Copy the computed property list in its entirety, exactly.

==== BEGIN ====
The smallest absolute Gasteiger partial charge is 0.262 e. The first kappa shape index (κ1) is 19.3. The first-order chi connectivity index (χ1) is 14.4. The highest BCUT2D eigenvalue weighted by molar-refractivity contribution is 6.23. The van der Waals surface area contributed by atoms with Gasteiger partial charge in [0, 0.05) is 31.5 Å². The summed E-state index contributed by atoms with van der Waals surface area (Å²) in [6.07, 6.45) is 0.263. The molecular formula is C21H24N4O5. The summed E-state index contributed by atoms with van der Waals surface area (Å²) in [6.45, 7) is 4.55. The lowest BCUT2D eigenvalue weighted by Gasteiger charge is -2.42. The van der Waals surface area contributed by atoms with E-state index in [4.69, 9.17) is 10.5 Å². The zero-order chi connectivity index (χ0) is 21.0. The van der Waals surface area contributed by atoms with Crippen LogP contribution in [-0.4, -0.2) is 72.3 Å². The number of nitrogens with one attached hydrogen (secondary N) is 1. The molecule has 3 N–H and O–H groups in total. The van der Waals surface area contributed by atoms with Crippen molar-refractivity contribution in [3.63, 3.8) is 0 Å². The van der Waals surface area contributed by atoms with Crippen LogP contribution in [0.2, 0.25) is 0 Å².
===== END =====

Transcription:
The smallest absolute Gasteiger partial charge is 0.262 e. The first kappa shape index (κ1) is 19.3. The first-order chi connectivity index (χ1) is 14.4. The highest BCUT2D eigenvalue weighted by molar-refractivity contribution is 6.23. The van der Waals surface area contributed by atoms with Gasteiger partial charge in [0, 0.05) is 31.5 Å². The summed E-state index contributed by atoms with van der Waals surface area (Å²) in [6.07, 6.45) is 0.263. The molecular formula is C21H24N4O5. The summed E-state index contributed by atoms with van der Waals surface area (Å²) in [6.45, 7) is 4.55. The lowest BCUT2D eigenvalue weighted by Gasteiger charge is -2.42. The van der Waals surface area contributed by atoms with E-state index in [4.69, 9.17) is 10.5 Å². The zero-order chi connectivity index (χ0) is 21.0. The van der Waals surface area contributed by atoms with Crippen LogP contribution in [-0.4, -0.2) is 72.3 Å². The number of nitrogens with one attached hydrogen (secondary N) is 1. The molecule has 3 N–H and O–H groups in total. The van der Waals surface area contributed by atoms with Crippen molar-refractivity contribution in [3.63, 3.8) is 0 Å². The van der Waals surface area contributed by atoms with Crippen LogP contribution in [0.2, 0.25) is 0 Å².